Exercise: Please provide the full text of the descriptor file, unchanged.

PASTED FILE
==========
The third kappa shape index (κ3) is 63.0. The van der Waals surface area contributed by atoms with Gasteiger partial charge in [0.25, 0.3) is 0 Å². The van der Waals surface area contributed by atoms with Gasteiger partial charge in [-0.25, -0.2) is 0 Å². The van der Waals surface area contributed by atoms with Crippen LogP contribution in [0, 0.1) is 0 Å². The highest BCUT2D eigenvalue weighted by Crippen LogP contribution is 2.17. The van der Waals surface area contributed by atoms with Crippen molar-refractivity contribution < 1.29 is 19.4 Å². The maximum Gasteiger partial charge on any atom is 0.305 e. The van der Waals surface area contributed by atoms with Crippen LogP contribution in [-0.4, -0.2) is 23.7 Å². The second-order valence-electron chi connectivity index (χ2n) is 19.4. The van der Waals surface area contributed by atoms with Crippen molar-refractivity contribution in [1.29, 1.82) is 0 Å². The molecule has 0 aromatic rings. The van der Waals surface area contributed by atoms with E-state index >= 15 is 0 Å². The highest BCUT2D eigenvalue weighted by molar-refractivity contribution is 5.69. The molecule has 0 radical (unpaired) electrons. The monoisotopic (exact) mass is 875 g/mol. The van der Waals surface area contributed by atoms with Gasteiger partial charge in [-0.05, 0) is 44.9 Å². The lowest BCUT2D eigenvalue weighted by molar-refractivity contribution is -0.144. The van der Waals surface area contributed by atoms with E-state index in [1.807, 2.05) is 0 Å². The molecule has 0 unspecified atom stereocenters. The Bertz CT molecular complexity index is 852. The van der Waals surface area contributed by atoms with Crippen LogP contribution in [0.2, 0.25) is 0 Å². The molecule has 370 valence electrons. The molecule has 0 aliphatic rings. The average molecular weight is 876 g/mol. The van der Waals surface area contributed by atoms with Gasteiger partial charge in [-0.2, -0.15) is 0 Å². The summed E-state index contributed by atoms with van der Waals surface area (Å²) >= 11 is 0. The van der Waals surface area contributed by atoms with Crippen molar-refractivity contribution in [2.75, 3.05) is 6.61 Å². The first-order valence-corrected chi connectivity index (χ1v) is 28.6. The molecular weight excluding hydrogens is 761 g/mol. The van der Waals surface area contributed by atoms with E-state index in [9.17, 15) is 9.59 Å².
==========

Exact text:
The third kappa shape index (κ3) is 63.0. The van der Waals surface area contributed by atoms with Gasteiger partial charge in [0.25, 0.3) is 0 Å². The van der Waals surface area contributed by atoms with Gasteiger partial charge in [-0.25, -0.2) is 0 Å². The van der Waals surface area contributed by atoms with Crippen LogP contribution in [0, 0.1) is 0 Å². The highest BCUT2D eigenvalue weighted by Crippen LogP contribution is 2.17. The van der Waals surface area contributed by atoms with Crippen molar-refractivity contribution < 1.29 is 19.4 Å². The maximum Gasteiger partial charge on any atom is 0.305 e. The van der Waals surface area contributed by atoms with Crippen LogP contribution in [-0.4, -0.2) is 23.7 Å². The second-order valence-electron chi connectivity index (χ2n) is 19.4. The van der Waals surface area contributed by atoms with Crippen molar-refractivity contribution in [1.29, 1.82) is 0 Å². The molecule has 0 aromatic rings. The van der Waals surface area contributed by atoms with E-state index >= 15 is 0 Å². The highest BCUT2D eigenvalue weighted by molar-refractivity contribution is 5.69. The molecule has 0 radical (unpaired) electrons. The monoisotopic (exact) mass is 875 g/mol. The van der Waals surface area contributed by atoms with Gasteiger partial charge in [-0.05, 0) is 44.9 Å². The lowest BCUT2D eigenvalue weighted by molar-refractivity contribution is -0.144. The van der Waals surface area contributed by atoms with E-state index in [1.807, 2.05) is 0 Å². The molecule has 0 unspecified atom stereocenters. The Bertz CT molecular complexity index is 852. The van der Waals surface area contributed by atoms with Crippen LogP contribution in [0.2, 0.25) is 0 Å². The molecule has 370 valence electrons. The molecule has 0 aliphatic rings. The average molecular weight is 876 g/mol. The van der Waals surface area contributed by atoms with Gasteiger partial charge in [-0.2, -0.15) is 0 Å². The summed E-state index contributed by atoms with van der Waals surface area (Å²) >= 11 is 0. The van der Waals surface area contributed by atoms with Crippen molar-refractivity contribution in [2.75, 3.05) is 6.61 Å². The first-order valence-corrected chi connectivity index (χ1v) is 28.6. The molecular weight excluding hydrogens is 761 g/mol. The van der Waals surface area contributed by atoms with E-state index in [9.17, 15) is 9.59 Å².